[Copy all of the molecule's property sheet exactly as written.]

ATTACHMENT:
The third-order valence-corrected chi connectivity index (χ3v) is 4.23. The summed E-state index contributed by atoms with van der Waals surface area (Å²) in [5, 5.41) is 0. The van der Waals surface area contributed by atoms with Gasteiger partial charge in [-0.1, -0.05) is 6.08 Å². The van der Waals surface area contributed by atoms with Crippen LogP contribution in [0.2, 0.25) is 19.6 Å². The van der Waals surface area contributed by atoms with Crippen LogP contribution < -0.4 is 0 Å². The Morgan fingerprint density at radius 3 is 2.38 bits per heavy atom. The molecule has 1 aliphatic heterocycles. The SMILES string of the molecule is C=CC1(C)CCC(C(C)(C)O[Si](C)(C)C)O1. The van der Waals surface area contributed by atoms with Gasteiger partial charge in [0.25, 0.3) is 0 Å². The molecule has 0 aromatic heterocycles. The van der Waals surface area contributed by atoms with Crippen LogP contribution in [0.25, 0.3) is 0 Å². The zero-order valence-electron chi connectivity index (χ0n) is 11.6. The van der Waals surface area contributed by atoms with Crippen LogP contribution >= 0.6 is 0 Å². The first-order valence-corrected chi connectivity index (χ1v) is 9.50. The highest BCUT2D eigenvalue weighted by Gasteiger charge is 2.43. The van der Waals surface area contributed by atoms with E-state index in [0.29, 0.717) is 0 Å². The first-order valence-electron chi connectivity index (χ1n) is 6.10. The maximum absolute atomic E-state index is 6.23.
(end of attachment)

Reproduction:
The third-order valence-corrected chi connectivity index (χ3v) is 4.23. The summed E-state index contributed by atoms with van der Waals surface area (Å²) in [5, 5.41) is 0. The van der Waals surface area contributed by atoms with Gasteiger partial charge in [-0.1, -0.05) is 6.08 Å². The van der Waals surface area contributed by atoms with Crippen LogP contribution in [0.2, 0.25) is 19.6 Å². The van der Waals surface area contributed by atoms with Crippen LogP contribution < -0.4 is 0 Å². The Morgan fingerprint density at radius 3 is 2.38 bits per heavy atom. The molecule has 1 aliphatic heterocycles. The SMILES string of the molecule is C=CC1(C)CCC(C(C)(C)O[Si](C)(C)C)O1. The van der Waals surface area contributed by atoms with Gasteiger partial charge in [0.25, 0.3) is 0 Å². The molecule has 0 aromatic heterocycles. The van der Waals surface area contributed by atoms with Crippen LogP contribution in [0.25, 0.3) is 0 Å². The zero-order valence-electron chi connectivity index (χ0n) is 11.6. The van der Waals surface area contributed by atoms with Crippen LogP contribution >= 0.6 is 0 Å². The first-order valence-corrected chi connectivity index (χ1v) is 9.50. The highest BCUT2D eigenvalue weighted by Gasteiger charge is 2.43. The van der Waals surface area contributed by atoms with E-state index in [0.29, 0.717) is 0 Å². The first-order valence-electron chi connectivity index (χ1n) is 6.10. The maximum absolute atomic E-state index is 6.23.